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In his academic diaries, Agassi described it as “a glorified concentration camp. Not all that glorified.” However, those aiming for the summit continued to pour in there. And despite Pollettieri’s reputation as abrasive and obsessive—he got up every morning at 4:30 a.m. to stretch and lift weights—many of those he taught speak of him affectionately as a surrogate parent. They also became winners. Of the tens of thousands of players who had trained under him, ten would reach the world number one rank.

“I was living my dream,” Sharapova, who joined the academy at the age of eight, said. he told the Financial Times in 2015. “I saw all these great champions come and train. I would wake up every morning and I couldn’t wait for my alarm to go off at 6.30am and go get my lesson.”

Bollettieri and Andre Agassi in 1988 after winning on the field in New York © Caryn Levy / Sports Illustrated / Getty Images

Nicholas James Bollettieri was born in 1931 in Pelham, New York. His parents were Italian immigrants. He was the quarterback on the football team in high school, before his uncle convinced him to try out the “sneaky sport of tennis”.

After studying philosophy in college in Alabama, Politieri joined the army, became a paratrooper and reached the rank of lieutenant. His time in the army would be central to his coaching ethos later in life. He said, “I started to learn a lot being a parachutist—the discipline, the feeling that you’re the best in the world, that you can do anything.”

After leaving the military in 1957, he enrolled to study law at the University of Miami. To help make ends meet, he began offering tennis lessons at $1.50 an hour, despite having no experience as a coach and no more than that as a player. Less than a year later, he gave up his studies to devote himself to tennis.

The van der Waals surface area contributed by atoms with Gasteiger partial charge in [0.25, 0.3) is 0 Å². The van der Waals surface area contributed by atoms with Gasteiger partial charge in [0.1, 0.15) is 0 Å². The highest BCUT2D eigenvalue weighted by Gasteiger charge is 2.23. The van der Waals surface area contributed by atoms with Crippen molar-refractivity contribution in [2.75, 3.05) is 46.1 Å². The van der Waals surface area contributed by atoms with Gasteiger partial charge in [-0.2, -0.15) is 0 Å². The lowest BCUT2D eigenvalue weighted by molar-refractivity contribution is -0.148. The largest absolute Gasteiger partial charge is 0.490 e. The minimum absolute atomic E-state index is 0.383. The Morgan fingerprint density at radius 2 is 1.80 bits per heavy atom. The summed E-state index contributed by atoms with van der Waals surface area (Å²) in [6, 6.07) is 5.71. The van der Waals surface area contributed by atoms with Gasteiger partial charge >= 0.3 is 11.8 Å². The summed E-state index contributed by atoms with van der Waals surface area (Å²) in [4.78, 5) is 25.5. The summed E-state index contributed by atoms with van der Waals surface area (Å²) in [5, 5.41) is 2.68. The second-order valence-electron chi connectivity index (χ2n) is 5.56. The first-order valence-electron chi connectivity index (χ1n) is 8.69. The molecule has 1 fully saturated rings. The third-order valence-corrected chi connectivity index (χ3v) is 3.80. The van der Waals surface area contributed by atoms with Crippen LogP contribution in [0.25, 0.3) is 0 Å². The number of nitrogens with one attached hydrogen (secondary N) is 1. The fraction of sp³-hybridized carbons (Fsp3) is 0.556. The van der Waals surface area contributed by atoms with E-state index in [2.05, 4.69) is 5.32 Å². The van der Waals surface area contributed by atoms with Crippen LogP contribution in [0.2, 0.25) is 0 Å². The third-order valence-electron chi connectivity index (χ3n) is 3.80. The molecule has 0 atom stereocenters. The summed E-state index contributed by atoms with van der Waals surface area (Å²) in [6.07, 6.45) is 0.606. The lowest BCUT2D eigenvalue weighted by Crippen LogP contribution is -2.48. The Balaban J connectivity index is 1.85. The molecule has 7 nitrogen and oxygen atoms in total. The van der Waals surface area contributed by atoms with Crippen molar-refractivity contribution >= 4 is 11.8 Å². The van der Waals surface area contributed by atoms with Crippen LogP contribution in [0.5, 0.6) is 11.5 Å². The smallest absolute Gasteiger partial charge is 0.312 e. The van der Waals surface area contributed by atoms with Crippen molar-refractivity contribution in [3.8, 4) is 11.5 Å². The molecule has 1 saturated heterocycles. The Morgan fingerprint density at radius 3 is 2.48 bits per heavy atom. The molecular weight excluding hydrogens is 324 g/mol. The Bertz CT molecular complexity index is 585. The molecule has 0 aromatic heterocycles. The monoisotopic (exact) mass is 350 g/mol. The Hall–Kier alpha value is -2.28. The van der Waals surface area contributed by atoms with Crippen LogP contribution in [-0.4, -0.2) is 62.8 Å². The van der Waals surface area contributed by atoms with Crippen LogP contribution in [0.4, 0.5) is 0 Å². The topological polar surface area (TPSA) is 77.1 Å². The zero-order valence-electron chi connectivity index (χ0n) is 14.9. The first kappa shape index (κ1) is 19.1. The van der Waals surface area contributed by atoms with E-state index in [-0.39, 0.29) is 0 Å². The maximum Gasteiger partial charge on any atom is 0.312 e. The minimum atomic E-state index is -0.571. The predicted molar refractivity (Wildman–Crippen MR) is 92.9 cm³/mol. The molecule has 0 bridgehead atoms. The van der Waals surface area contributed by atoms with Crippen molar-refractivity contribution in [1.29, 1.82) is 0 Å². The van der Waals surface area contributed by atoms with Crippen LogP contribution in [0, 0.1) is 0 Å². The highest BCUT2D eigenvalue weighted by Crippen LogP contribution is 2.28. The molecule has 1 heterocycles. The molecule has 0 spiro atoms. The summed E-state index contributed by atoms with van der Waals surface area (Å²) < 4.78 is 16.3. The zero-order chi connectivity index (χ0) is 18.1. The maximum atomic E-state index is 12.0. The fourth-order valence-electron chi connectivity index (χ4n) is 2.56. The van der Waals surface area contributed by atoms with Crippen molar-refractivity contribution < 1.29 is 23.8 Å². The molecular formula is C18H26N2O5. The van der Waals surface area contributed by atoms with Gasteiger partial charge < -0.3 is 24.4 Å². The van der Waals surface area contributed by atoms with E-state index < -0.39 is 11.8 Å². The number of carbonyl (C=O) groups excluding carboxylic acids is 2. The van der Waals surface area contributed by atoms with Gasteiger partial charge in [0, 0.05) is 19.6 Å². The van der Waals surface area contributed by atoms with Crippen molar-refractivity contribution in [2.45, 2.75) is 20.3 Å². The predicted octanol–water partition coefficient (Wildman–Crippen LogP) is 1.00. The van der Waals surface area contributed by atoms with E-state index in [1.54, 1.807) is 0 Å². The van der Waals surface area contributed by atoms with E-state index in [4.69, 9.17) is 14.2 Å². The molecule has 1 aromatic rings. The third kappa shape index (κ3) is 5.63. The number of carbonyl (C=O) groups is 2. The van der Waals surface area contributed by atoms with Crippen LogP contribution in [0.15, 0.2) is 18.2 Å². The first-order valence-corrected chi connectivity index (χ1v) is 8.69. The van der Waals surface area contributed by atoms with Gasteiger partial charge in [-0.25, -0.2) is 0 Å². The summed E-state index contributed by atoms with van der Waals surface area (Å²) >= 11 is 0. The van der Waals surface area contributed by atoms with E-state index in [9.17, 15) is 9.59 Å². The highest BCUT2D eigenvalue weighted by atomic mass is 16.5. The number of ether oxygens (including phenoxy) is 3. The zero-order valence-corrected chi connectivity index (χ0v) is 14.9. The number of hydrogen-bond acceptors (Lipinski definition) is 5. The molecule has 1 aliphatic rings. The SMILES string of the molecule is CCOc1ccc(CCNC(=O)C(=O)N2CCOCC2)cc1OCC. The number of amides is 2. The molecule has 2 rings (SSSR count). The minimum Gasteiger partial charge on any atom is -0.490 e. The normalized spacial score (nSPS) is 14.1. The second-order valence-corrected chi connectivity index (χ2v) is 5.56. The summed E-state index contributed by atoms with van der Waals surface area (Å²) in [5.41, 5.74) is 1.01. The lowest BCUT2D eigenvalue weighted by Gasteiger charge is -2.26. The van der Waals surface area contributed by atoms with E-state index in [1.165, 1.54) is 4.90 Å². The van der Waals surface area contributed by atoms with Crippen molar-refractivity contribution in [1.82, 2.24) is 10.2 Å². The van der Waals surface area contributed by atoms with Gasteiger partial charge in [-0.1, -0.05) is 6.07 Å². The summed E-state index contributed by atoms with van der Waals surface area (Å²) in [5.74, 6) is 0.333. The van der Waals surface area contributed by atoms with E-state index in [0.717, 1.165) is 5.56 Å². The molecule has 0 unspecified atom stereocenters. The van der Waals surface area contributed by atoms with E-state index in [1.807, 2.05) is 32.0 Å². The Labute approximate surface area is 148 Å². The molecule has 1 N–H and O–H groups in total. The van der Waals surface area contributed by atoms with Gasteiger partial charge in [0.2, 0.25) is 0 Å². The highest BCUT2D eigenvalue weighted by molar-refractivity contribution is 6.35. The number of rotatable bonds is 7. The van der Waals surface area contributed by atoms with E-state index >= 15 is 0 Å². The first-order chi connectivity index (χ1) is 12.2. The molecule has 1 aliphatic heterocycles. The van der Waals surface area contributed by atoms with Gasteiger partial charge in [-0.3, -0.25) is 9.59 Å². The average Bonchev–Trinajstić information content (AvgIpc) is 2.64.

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“A lot of coaches know tennis a lot more than I do,” he said. “What I do know is how to work with you as a person.”

In 1961, he discovered Brian Gottfried, who was then nine years old, on the field and took him under his wing. Gottfried would later become Bollettieri’s first hit, reaching No. 3 in the world in 1977.

That same year, after a stint teaching wealthy hotel clients to play tennis, he landed at Colony Beach & Tennis Resort near Sarasota, Florida. A year later, he founded the Nick Bollettieri Tennis Academy.

He went on to borrow $1 million to transform his 40-acre tomato plants in Bradenton, Florida, into a sprawling tennis training camp that opened in 1981. Agassi referred to his time there as “a forehand master of the flies,” but he attended for free. His father only had money to pay for three months’ tuition, but Bollettieri called him to say he was “tearing up the check” after seeing how good he was. The pair suffered an emotional split in 1993, shortly after Agassi won the first of his eight Grand Slam titles.

Bollettieri was known for his money management problems. With financial problems looming, he sold the Academy to IMG in 1987. But he continued to run it.

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Today the site covers approximately 600 acres, and teaches a wide range of sports to the 1,200 full-time residents and thousands more children and adults who attend sports camps there. In 2014, Politieri was inducted into the Tennis Hall of Fame, one of only four coaches to receive the award.

Josh Noble